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Biography & autobiography

The Yellow House

Out of the materials of memory and archival history, Broom's memoir solidly reconstructs what the forces of nature and institutionalized racism succeeded in knocking down.


Unspeakable

Shawcross can certainly write – there are some lovely images in Unspeakable – and she is obviously in possession of a curious and interesting mind. But there is simply not enough for a book here – or not for this book, in this form.


Salt On Your Tongue

A hybrid of nature journal and motherhood memoir sounds cynically on-trend, but Salt never feels anything less than wholly authentic.


A Rebel in Gaza

The world would be poorer without Ghoul’s voice, without her warmth, her fury and her laughter.


All You Can Ever Know

Compassion-filled, truthful and page-turningly compelling, ALL YOU CAN EVER KNOW is dexterous, honest work. Exquisite and inquisitive, it gets at the heart of what it means to belong.


Rise

The book is a lot like its author – unapologetic, businesslike and impatient to make a difference.


Heart Berries

Mailhot alludes at one point to her desire and her felt duty as a Native writer to convey the humanity of her people and subvert stereotypes. She has succeeded by telling the ugly truth with rich and beautiful words, sumptuous imagery and an unforgettable speech. This is a startling book.


Old In Art School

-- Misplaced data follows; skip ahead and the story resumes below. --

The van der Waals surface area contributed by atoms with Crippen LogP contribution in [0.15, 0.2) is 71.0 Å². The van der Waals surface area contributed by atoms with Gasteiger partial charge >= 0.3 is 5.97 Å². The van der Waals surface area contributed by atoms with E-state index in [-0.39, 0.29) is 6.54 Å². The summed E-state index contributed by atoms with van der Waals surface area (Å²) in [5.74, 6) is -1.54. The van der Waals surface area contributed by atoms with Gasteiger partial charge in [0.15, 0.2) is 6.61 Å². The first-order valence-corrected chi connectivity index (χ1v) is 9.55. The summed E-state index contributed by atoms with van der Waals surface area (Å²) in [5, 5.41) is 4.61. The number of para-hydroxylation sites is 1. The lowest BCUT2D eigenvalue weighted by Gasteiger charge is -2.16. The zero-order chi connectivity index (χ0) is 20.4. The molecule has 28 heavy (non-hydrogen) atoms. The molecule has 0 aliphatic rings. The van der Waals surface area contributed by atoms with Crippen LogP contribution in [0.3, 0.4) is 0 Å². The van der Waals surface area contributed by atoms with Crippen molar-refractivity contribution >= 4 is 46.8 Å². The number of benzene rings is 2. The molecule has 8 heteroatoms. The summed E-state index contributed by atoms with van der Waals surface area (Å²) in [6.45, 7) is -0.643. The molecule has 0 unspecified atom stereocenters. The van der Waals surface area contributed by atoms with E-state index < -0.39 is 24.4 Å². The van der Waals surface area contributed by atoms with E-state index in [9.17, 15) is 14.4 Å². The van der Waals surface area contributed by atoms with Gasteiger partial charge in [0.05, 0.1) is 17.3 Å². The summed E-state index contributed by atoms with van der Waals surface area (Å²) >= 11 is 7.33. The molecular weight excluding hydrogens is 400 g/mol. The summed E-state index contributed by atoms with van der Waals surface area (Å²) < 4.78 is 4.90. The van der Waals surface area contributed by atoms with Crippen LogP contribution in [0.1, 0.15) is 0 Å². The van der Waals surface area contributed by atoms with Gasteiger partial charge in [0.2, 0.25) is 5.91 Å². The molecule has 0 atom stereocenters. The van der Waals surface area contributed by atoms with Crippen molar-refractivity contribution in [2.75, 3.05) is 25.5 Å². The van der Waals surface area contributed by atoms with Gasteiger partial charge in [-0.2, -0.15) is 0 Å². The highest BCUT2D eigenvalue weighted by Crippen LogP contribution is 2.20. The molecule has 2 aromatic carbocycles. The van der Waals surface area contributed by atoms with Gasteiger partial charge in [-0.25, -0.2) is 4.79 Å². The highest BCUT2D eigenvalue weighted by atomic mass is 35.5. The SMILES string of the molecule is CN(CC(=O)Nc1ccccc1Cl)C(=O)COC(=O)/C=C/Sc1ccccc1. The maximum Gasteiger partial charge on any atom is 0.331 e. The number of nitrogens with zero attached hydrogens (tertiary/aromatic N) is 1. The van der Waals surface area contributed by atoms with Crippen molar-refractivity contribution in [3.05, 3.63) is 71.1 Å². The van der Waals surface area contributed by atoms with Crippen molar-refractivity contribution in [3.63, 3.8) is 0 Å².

Painter’s story begins with the revelation that, “Being seen as an old woman added a new way of seeing myself as reflected in the eyes of others.” But as she drills down on art-making she develops the skill — the artistic mastery — to hold the gaze herself. A great gift of age, and art.


Patient Care

Whether describing the obstinacy of patients, the brave faces worn by worried relatives, the technical aspects of repairing injured bodies, or the elation of helping potential catastrophes end well, Paul Seward fills his attractively written narrative with authoritative detail, strong emotion, and a precise sense of place.


Making Oscar Wilde

Mendelssohn’s research is prodigious; she has tapped sources previously unavailable to other scholars.


Mean

Mean should be read alongside canonical nonfiction novels such as Maxine Hong Kingston’s The Woman Warrior. Far from overexposed, autofiction may have only just recently found its stride: unsettling normative storytelling by creating a space for a multitude of voices and histories